Our endorsements

Photo: 

On Monday, Nov. 13, Kingston residents will vote in the municipal election to elect a mayor, as well as representatives to city council. It’s important that students don’t neglect this chance to vote as the elected candidates will have a significant influence over the areas in which we live, work and play over the next four years. We offer our endorsements for mayor and in the wards where most students live: Sydenham, Williamsville, King’s Town and Portsmouth.

Mayor: Rick Downes

Rick Downes is the best mayoral candidate running in this election, primarily because, if elected, he plans to focus on the needs of Kingston residents without being blinded by dollar signs. Downes’s top concerns include humanitarian issues, poverty and social services—all of which are core-needs which the city must address. Although his tendency to get overly emotional at council meetings occasionally stands in the way of his good ideas, the passion and dedication he will bring to the mayor’s office are unparalleled and will be a refreshing addition to the city.

While the incumbent Harvey Rosen has accomplished a great deal during his tenure as mayor, his single-minded business approach to politics is not enough to properly serve all Kingstonians. His ambitious vision for the city did lead to several major development projects, including the Large Venue Entertainment Centre (LVEC), the Market Square revitalization (and the subsequently bungled re-naming) and the Grand Theatre renovation. All worthy projects, Rosen has made great strides in terms of developing Kingston’s downtown. However, all of the projects have been marred by lack of public consultation, shady backroom deals and generally poor judgment. His desire to run the city like a business is unsettling for those who believe in issues beyond economic development. High rates of homelessness and drug addiction, as well as other social and environmental issues are pressing concerns for the incoming mayor, and these are issues that can’t be cured by economic means alone.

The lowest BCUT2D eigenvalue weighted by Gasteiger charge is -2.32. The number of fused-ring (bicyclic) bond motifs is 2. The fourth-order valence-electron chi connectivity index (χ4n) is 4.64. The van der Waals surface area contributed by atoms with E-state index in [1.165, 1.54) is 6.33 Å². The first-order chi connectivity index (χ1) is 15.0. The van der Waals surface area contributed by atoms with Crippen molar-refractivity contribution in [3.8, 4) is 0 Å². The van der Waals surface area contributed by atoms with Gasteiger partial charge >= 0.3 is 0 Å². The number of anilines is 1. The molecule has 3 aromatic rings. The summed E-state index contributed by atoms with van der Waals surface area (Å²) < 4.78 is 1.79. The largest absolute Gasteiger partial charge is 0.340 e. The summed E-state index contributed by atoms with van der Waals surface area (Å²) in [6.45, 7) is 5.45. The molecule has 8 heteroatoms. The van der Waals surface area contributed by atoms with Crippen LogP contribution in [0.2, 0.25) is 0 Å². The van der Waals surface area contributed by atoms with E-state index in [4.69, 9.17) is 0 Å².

Rosen was an embarrassment at this year’s Pride parade, where he read from a standard, scripted tourism speech and made zero mention of queer issues; he recklessly lashed out at students after Homecoming 2005, calling for the use of water cannons at future parties (he has since apologized for his remarks); and he rarely strays from his narrow, business-centric approach to politics.

While Downes’s desire to revisit the LVEC discussion – and consider moving it from its current downtown location to the grounds where the Memorial Centre currently sits – is puzzling, the project is too far along to change course in any significant way. The LVEC issue aside (which, as we’ve pointed out, is really inconsequential at this stage), Downes’s more nuanced approach to politics and genuine concern for the people of Kingston, makes him the best candidate.

Sydenham: Nathaniel Erskine-Smith